If these and other species-specific projections are realized for the Mid-Atlantic Highlands, there may be a substantial impact on both migratory and local bat populations. Migratory tree-roosting species are of particular concern because these bats have experienced the highest fatality rates at wind energy facilities in North America.
It is unlikely that the eastern red bat (Lasiurus borealis) could sustain cumulative fatality rates associated with wind energy development as projected, given that this species already appears to be in decline throughout much of its range. Major gaps exist in knowledge about the timing, magnitude, and patterns of bat migration and the underlying evolutionary forces that have shaped this seasonal behavior. When lack of knowledge is combined with the fact that bats generally have low reproductive rates, significant cumulative impacts of wind energy development on bat populations can be expected.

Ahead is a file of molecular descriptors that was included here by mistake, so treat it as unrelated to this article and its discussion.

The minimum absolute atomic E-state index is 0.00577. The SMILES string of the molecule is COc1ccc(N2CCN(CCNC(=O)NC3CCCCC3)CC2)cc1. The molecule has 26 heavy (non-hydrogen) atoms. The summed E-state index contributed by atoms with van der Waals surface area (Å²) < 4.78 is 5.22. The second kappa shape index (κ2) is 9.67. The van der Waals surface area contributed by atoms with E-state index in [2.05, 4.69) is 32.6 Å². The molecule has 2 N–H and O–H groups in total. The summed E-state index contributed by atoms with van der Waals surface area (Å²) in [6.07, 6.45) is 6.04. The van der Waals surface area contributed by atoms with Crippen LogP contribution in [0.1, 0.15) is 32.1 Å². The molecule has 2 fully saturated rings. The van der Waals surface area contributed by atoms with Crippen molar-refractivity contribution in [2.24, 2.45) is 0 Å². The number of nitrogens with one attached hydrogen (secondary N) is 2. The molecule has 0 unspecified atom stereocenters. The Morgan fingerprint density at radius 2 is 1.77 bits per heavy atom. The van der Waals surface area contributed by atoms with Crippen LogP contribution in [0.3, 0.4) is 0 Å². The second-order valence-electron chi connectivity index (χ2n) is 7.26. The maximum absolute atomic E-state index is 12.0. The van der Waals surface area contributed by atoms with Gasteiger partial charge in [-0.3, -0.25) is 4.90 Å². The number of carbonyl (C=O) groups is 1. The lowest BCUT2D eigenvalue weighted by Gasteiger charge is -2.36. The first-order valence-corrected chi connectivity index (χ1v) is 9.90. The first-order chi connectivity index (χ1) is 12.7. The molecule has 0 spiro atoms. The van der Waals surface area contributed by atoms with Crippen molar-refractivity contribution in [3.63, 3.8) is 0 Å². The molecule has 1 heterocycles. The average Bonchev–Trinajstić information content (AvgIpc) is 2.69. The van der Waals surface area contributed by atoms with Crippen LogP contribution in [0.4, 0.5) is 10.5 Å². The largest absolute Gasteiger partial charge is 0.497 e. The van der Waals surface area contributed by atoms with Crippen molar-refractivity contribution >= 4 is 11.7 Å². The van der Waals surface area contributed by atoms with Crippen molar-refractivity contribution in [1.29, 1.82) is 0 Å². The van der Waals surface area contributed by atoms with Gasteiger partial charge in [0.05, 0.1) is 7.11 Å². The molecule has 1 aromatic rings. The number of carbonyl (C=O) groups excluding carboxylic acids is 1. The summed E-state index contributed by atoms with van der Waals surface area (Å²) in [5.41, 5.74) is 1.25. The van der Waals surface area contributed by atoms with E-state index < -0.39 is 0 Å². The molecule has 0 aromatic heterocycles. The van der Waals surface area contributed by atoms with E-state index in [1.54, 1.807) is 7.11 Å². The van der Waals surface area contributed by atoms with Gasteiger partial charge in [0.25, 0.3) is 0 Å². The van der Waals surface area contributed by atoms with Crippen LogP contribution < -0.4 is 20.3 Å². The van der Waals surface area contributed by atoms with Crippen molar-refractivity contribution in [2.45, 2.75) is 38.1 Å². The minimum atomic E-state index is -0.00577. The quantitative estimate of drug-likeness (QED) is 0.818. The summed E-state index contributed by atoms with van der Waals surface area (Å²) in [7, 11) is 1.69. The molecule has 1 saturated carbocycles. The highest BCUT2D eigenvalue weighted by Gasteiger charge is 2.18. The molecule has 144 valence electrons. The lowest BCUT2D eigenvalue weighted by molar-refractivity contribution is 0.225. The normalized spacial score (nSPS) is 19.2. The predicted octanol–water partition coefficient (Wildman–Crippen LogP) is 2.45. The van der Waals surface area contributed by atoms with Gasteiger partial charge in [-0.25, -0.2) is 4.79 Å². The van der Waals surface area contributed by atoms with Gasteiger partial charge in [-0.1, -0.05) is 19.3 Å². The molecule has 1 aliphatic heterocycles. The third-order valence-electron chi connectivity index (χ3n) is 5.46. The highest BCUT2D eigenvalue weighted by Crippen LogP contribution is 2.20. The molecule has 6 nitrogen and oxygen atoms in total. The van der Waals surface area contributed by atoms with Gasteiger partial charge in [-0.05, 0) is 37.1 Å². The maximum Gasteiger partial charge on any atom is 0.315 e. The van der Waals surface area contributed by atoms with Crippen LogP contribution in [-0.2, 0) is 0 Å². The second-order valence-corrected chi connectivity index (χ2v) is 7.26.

Much of the existing data on bat fatalities at wind energy facilities are based on monitoring studies designed primarily for the detection and estimation of bird fatalities. Results from these studies vary considerably with respect to geographic location, landscape conditions, search frequency, season of monitoring, and potential biases for searcher efficiency and carcass removal by scavengers, and search intervals have ranged from 1 to 28 days (Table 2). Because some studies have shown that bats can be scavenged within hours of being killed, there is considerable uncertainty in reported fatality estimates when search intervals longer than a day are used. Moreover, because only six monitoring studies have routinely used bat carcasses to correct for observer bias, the number of reported fatalities provides, at best, a minimum estimate (Table 2).